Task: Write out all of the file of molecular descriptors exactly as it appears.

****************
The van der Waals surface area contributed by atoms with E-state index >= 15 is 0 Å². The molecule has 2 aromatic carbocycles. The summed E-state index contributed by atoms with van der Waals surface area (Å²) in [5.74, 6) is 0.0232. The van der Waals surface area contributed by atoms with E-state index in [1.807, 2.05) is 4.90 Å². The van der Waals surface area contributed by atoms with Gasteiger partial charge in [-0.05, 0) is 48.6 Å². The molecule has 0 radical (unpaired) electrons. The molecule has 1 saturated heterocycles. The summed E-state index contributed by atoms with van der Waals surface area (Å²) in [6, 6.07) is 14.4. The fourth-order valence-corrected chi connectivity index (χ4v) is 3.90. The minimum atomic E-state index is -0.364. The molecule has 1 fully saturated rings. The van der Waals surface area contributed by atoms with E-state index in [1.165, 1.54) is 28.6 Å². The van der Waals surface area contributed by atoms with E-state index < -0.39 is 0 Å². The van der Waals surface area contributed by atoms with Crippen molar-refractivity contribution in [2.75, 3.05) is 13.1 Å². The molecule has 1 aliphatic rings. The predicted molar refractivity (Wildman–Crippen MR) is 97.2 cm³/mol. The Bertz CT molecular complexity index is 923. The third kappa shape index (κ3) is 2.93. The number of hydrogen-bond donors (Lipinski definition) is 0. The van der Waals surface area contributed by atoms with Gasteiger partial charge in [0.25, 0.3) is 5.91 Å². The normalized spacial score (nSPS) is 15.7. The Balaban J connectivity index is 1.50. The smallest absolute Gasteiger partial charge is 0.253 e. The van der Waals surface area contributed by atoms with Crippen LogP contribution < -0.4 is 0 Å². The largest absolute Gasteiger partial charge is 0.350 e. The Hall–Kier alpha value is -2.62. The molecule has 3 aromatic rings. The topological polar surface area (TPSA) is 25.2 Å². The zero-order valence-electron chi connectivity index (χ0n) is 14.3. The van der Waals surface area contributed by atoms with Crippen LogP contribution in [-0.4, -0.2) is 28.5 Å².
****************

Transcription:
The van der Waals surface area contributed by atoms with E-state index >= 15 is 0 Å². The molecule has 2 aromatic carbocycles. The summed E-state index contributed by atoms with van der Waals surface area (Å²) in [5.74, 6) is 0.0232. The van der Waals surface area contributed by atoms with E-state index in [1.807, 2.05) is 4.90 Å². The van der Waals surface area contributed by atoms with Gasteiger partial charge in [-0.05, 0) is 48.6 Å². The molecule has 0 radical (unpaired) electrons. The molecule has 1 saturated heterocycles. The summed E-state index contributed by atoms with van der Waals surface area (Å²) in [6, 6.07) is 14.4. The fourth-order valence-corrected chi connectivity index (χ4v) is 3.90. The minimum atomic E-state index is -0.364. The molecule has 1 fully saturated rings. The van der Waals surface area contributed by atoms with E-state index in [1.165, 1.54) is 28.6 Å². The van der Waals surface area contributed by atoms with E-state index < -0.39 is 0 Å². The van der Waals surface area contributed by atoms with Crippen molar-refractivity contribution in [2.75, 3.05) is 13.1 Å². The molecule has 1 aliphatic rings. The predicted molar refractivity (Wildman–Crippen MR) is 97.2 cm³/mol. The Bertz CT molecular complexity index is 923. The third kappa shape index (κ3) is 2.93. The number of hydrogen-bond donors (Lipinski definition) is 0. The van der Waals surface area contributed by atoms with Gasteiger partial charge in [0.25, 0.3) is 5.91 Å². The normalized spacial score (nSPS) is 15.7. The Balaban J connectivity index is 1.50. The smallest absolute Gasteiger partial charge is 0.253 e. The van der Waals surface area contributed by atoms with Crippen LogP contribution < -0.4 is 0 Å². The largest absolute Gasteiger partial charge is 0.350 e. The Hall–Kier alpha value is -2.62. The molecule has 3 aromatic rings. The topological polar surface area (TPSA) is 25.2 Å². The zero-order valence-electron chi connectivity index (χ0n) is 14.3. The van der Waals surface area contributed by atoms with Crippen LogP contribution in [-0.4, -0.2) is 28.5 Å².